September 2015 | Fiona Karn-Smith

Designed by artist Benjamin West, the Nelson Pediment is a tribute to Admiral Lord Nelson who died at the Battle of Trafalgar in 1805. It shows Nelson as a Christ-like figure, whose body is held by a winged figure representing Victory and being offered to Britannia, who holds a trident to symbolise British naval power.

Figures representing England, Scotland, and Ireland grieve for their loss while the British Lion roars in celebration of their victories, surrounded by Neptune and horses with webbed feet. It took West a year to perfect the design, and he was greatly influenced by carvings at the Parthenon in Greece which had recently been brought to London by Lord Elgin.

In 2012 emergency holding repairs were completed to the Nelson Pediment to consolidate friable surfaces and repair cracks prior to winter in order to slow the deterioration of the surface of the terracotta. The repairs to the pediment involved stabilising and consolidating the friable surfaces using lime. Repairs were also undertaken to the stone and leadwork above the pediment in order shelter to ensure the terracotta was sheltered.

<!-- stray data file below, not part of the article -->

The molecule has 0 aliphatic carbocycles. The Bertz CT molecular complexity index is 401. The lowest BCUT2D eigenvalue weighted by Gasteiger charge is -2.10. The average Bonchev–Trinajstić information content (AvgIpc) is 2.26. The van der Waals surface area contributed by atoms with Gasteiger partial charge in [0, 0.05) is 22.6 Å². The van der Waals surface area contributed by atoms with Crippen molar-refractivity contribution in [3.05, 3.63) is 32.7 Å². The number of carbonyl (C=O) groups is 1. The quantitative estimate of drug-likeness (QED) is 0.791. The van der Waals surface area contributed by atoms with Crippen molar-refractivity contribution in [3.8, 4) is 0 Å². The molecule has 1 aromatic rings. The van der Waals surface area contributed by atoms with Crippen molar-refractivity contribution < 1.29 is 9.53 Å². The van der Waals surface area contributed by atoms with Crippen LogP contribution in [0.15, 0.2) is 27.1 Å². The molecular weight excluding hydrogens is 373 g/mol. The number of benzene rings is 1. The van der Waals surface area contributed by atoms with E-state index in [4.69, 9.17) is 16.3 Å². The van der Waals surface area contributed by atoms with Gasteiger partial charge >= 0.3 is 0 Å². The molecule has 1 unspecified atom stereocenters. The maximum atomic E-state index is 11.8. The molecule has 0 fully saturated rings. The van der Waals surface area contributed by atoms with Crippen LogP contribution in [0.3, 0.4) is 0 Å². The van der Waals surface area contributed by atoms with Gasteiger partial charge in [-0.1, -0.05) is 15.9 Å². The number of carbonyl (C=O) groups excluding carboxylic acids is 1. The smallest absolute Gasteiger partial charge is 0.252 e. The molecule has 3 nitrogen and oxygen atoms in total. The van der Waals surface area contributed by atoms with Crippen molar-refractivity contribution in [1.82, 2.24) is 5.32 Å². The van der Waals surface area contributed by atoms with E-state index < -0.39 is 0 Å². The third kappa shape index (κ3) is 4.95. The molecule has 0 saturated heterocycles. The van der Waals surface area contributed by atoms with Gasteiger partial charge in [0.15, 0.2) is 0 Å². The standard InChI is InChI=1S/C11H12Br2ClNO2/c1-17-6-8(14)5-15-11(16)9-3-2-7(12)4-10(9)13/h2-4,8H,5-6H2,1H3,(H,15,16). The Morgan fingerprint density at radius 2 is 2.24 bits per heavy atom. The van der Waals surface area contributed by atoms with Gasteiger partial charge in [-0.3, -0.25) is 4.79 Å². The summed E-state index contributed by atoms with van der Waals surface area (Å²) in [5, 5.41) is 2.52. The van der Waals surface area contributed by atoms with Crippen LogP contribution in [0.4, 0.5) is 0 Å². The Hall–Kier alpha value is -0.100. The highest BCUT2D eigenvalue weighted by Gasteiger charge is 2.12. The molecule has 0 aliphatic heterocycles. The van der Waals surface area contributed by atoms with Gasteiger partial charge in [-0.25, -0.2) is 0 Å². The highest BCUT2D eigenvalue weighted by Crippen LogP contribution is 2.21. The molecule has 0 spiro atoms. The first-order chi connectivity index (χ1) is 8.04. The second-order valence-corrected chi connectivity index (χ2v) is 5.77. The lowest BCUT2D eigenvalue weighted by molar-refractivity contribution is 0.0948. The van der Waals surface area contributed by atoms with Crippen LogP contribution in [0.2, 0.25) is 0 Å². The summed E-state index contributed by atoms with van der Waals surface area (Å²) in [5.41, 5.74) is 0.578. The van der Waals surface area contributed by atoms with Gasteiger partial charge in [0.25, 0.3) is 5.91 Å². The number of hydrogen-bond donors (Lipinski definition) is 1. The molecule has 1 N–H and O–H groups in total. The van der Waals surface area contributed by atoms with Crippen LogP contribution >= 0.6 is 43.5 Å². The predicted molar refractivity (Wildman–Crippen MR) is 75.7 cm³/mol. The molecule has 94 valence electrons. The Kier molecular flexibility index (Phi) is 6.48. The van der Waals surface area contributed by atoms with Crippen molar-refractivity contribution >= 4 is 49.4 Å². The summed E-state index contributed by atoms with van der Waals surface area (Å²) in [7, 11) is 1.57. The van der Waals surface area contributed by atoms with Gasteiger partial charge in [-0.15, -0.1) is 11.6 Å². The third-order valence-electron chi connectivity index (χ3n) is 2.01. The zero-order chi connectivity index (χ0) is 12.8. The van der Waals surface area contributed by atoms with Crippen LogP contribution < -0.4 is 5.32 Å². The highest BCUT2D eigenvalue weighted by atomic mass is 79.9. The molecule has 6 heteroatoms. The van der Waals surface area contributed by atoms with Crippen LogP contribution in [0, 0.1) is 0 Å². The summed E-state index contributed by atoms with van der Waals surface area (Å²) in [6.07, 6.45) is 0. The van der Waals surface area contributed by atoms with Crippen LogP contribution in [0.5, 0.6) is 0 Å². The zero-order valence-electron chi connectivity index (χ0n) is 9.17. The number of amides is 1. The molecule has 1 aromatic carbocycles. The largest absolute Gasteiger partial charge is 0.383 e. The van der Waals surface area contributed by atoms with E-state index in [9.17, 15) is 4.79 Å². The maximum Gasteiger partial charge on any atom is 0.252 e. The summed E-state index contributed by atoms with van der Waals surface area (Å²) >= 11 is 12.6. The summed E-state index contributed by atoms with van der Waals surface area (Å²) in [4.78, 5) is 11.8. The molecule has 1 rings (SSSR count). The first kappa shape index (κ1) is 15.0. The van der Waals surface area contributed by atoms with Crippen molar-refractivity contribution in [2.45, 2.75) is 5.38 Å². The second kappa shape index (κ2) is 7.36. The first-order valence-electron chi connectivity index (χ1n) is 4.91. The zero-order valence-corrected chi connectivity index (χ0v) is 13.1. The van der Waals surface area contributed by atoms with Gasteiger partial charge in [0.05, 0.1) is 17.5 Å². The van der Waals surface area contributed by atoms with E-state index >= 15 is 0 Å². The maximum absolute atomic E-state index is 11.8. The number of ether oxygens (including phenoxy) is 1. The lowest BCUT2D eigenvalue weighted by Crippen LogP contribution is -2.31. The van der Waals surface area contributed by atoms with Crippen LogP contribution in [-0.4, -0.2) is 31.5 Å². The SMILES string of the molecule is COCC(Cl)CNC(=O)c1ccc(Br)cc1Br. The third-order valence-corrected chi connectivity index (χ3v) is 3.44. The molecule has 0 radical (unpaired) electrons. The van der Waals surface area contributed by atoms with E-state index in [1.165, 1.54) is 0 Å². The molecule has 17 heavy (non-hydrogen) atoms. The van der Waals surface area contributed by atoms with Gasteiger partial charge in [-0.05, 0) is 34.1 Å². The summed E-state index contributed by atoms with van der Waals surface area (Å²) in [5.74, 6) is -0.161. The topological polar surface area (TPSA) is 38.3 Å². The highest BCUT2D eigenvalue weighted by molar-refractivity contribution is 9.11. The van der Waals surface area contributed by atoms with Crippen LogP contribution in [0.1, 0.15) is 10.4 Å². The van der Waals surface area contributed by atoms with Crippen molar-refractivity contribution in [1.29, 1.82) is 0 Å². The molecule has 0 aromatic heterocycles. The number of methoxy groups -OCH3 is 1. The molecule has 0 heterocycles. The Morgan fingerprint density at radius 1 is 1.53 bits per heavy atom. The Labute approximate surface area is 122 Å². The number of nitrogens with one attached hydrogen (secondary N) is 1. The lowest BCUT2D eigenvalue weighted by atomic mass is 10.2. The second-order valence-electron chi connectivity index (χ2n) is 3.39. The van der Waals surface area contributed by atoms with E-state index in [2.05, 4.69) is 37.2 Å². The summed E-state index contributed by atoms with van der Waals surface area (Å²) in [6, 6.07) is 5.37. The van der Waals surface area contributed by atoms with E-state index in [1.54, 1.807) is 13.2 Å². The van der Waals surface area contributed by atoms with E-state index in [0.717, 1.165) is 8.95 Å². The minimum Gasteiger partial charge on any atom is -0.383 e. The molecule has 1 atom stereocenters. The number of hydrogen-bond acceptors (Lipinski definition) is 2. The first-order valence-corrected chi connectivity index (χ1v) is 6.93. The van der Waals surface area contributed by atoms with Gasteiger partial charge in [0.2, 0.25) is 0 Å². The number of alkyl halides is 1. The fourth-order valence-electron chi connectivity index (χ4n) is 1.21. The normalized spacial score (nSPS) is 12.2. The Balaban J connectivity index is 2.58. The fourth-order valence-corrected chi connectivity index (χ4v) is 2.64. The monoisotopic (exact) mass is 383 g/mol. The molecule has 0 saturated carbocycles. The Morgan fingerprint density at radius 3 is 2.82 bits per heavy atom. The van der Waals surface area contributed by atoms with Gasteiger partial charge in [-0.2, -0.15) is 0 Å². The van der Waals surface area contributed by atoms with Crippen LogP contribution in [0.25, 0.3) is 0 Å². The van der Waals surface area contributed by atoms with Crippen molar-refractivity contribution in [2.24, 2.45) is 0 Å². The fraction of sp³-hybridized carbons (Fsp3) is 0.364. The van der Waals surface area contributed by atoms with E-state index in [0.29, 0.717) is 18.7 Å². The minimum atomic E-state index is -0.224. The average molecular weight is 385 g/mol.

Scaffolding has been erected this year in order to allow us assess the current condition of the frieze and to see how these earlier repairs have fared. We will also carry out a full photographic survey of the pediment and complete further conservation and cleaning repairs.

The proposed works, which will be carried out by specialist conservators DBR (Conservation) Ltd, involve the removal of previous cement infills and repairs (using dentistry tools), their replacement in lime based repair mortars and the carefully considered cleaning of areas of the monument.

Trials of both water and solvent based cleaning techniques as well as laser cleaning and steam cleaning will be undertaken in discreet areas. This is to remove atmospheric pollution prior to agreeing a cleaning method for other areas.

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